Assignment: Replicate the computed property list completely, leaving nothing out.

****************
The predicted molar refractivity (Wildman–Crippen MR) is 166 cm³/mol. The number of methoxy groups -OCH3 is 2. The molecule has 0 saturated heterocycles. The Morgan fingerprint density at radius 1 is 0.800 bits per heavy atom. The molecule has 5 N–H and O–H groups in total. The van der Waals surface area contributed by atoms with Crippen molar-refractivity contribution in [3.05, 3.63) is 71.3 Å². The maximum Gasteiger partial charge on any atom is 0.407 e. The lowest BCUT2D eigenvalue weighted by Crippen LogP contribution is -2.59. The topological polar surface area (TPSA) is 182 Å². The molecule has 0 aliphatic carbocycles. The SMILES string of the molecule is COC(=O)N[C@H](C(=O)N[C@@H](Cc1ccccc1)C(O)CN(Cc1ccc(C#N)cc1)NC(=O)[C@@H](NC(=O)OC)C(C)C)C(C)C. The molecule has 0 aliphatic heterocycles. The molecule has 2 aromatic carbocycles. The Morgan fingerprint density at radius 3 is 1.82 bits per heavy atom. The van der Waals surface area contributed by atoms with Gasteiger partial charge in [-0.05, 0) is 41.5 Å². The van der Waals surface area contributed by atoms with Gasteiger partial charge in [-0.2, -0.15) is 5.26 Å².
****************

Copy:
The predicted molar refractivity (Wildman–Crippen MR) is 166 cm³/mol. The number of methoxy groups -OCH3 is 2. The molecule has 0 saturated heterocycles. The Morgan fingerprint density at radius 1 is 0.800 bits per heavy atom. The molecule has 5 N–H and O–H groups in total. The van der Waals surface area contributed by atoms with Crippen molar-refractivity contribution in [3.05, 3.63) is 71.3 Å². The maximum Gasteiger partial charge on any atom is 0.407 e. The lowest BCUT2D eigenvalue weighted by Crippen LogP contribution is -2.59. The topological polar surface area (TPSA) is 182 Å². The molecule has 0 aliphatic carbocycles. The SMILES string of the molecule is COC(=O)N[C@H](C(=O)N[C@@H](Cc1ccccc1)C(O)CN(Cc1ccc(C#N)cc1)NC(=O)[C@@H](NC(=O)OC)C(C)C)C(C)C. The molecule has 0 aliphatic heterocycles. The molecule has 2 aromatic carbocycles. The Morgan fingerprint density at radius 3 is 1.82 bits per heavy atom. The van der Waals surface area contributed by atoms with Gasteiger partial charge in [-0.05, 0) is 41.5 Å². The van der Waals surface area contributed by atoms with Gasteiger partial charge in [-0.2, -0.15) is 5.26 Å².